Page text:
Danielle B. Cotton is a junior at the University of Minnesota, Twin Cities. She is enrolled in the integrated degree program majoring in the areas of: family social science, business and marketing education, and social justice. Her research interests revolve around improving the cultural competency of counselors and educators. Ms. Cotton plans on getting her juris doctor degree and master's degree in public policy.
My dream is to join the J.D. /M.P.P. program at a dignified law school to become a lawyer for civil and discrimination law. Once I achieve this, my dream is to practice law for some time while also doing all I can to better my community before becoming a lobbyist, which will guide my path to become a city council woman and later a congresswoman so I may break down structural barriers.
Intersections of racialized experiences and psychosocial development for black undergraduates at a predominately white institution
Abstract: This qualitative study explored psychosocial development for Black college students at a predominantly White institution. The research was conducted by analyzing notes from student discussions in the African American Student Network (AFAM) from academic years 2005-06 to 2015-16, where students explored the intersections of being Black across 5 psychosocial tasks: navigating college life, developing identity, understanding racism, standing up for justice, and dating. Throughout the research we shed light on an under-told narrative by exploring the racialized experiences of Black students in a developmental context that is broader than traditional notions of racial identity development but not predominantly focused on educational achievement or microaggressions. This study also demonstrates how Black cultural ideology may differ from White cultural ideology. In contrast to White culture which generally embraces individualism and colorblindness, for students in our study a focus on race (a collective group membership) was embedded in all psychosocial tasks. Download poster [PDF]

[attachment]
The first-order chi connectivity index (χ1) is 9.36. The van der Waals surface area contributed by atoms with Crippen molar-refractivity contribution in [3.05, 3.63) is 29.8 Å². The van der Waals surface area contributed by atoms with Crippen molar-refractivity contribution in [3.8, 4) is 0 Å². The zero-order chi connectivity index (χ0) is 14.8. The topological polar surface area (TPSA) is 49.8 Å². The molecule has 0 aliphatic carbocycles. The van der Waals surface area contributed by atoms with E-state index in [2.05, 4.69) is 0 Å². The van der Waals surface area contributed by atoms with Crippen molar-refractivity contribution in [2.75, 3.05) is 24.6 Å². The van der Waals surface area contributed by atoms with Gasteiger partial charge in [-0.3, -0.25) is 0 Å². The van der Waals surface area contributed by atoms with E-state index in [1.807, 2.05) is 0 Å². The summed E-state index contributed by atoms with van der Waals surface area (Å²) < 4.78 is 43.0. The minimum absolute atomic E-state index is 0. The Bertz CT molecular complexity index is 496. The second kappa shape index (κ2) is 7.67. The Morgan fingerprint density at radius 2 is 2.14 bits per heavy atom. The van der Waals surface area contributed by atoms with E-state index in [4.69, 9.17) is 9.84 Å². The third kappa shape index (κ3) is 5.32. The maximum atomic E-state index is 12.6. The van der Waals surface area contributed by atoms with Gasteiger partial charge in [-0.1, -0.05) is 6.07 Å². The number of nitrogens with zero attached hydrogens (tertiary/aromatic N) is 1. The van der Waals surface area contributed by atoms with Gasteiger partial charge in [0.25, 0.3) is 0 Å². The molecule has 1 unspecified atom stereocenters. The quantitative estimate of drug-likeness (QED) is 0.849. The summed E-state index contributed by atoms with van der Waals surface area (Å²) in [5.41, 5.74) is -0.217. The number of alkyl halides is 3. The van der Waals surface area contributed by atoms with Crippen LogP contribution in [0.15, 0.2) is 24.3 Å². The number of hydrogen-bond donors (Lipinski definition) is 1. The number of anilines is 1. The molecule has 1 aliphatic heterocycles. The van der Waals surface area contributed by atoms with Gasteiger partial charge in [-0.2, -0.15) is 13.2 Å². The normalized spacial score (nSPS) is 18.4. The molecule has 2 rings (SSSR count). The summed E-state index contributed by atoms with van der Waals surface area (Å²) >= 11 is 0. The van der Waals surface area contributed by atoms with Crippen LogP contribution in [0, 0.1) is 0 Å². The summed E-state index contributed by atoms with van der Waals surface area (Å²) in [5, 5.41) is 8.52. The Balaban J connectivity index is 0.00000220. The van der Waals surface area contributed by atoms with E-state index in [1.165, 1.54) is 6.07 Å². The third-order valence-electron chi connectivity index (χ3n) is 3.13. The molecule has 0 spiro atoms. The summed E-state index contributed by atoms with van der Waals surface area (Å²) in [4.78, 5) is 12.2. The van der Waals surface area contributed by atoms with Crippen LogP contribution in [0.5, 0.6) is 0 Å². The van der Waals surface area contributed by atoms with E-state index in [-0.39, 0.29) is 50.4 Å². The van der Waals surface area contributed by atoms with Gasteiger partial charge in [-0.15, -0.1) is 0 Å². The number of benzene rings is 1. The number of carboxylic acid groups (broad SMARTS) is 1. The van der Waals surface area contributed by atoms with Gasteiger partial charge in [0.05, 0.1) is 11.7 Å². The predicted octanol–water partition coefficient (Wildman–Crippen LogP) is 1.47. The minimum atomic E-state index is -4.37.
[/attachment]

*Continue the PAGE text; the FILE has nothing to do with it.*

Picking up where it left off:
Tabitha Grier-Reed is co-founder of the African American Student Network (AFAM) and an Associate Professor in Family Social Science in the College of Education and Human Development. A licensed counseling psychologist and Distinguished Teaching Professor at the University of Minnesota, her research focuses on student development and educational disparities. This summer marks the 20-year milestone since Dr. Grier-Reed was herself a McNair Scholar at the University of Tennessee Knoxville.